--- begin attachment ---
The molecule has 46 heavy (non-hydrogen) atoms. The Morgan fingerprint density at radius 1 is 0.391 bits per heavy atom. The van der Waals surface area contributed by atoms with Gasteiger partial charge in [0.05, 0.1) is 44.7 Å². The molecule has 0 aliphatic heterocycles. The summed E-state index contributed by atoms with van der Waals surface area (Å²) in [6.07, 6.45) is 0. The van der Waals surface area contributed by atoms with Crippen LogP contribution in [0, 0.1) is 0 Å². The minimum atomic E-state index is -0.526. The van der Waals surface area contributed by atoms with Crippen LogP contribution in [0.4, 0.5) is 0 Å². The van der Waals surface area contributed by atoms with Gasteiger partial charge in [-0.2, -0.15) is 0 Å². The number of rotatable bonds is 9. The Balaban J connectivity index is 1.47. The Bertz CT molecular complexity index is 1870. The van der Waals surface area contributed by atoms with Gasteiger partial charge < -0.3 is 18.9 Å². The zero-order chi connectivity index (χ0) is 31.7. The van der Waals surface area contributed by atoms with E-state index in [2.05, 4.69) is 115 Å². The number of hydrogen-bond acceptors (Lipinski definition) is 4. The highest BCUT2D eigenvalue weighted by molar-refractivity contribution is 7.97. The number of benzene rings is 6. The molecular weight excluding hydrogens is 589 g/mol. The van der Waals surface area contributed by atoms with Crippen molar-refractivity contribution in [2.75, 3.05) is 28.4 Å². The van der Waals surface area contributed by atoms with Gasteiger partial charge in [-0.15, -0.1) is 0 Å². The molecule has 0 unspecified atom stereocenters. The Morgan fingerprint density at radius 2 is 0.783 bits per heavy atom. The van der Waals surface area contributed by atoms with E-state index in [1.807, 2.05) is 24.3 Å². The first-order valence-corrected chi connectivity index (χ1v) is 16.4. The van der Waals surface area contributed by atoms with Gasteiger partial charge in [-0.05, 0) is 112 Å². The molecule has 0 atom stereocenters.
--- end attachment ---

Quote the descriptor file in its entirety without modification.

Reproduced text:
The molecule has 46 heavy (non-hydrogen) atoms. The Morgan fingerprint density at radius 1 is 0.391 bits per heavy atom. The van der Waals surface area contributed by atoms with Gasteiger partial charge in [0.05, 0.1) is 44.7 Å². The molecule has 0 aliphatic heterocycles. The summed E-state index contributed by atoms with van der Waals surface area (Å²) in [6.07, 6.45) is 0. The van der Waals surface area contributed by atoms with Crippen LogP contribution in [0, 0.1) is 0 Å². The minimum atomic E-state index is -0.526. The van der Waals surface area contributed by atoms with Crippen LogP contribution in [0.4, 0.5) is 0 Å². The van der Waals surface area contributed by atoms with Gasteiger partial charge in [-0.2, -0.15) is 0 Å². The number of rotatable bonds is 9. The Balaban J connectivity index is 1.47. The Bertz CT molecular complexity index is 1870. The van der Waals surface area contributed by atoms with Gasteiger partial charge < -0.3 is 18.9 Å². The zero-order chi connectivity index (χ0) is 31.7. The van der Waals surface area contributed by atoms with E-state index in [2.05, 4.69) is 115 Å². The number of hydrogen-bond acceptors (Lipinski definition) is 4. The highest BCUT2D eigenvalue weighted by molar-refractivity contribution is 7.97. The number of benzene rings is 6. The molecular weight excluding hydrogens is 589 g/mol. The van der Waals surface area contributed by atoms with Crippen molar-refractivity contribution in [2.75, 3.05) is 28.4 Å². The van der Waals surface area contributed by atoms with Gasteiger partial charge in [-0.15, -0.1) is 0 Å². The molecule has 0 unspecified atom stereocenters. The Morgan fingerprint density at radius 2 is 0.783 bits per heavy atom. The van der Waals surface area contributed by atoms with E-state index in [1.807, 2.05) is 24.3 Å². The first-order valence-corrected chi connectivity index (χ1v) is 16.4. The van der Waals surface area contributed by atoms with Gasteiger partial charge in [-0.05, 0) is 112 Å². The molecule has 0 atom stereocenters.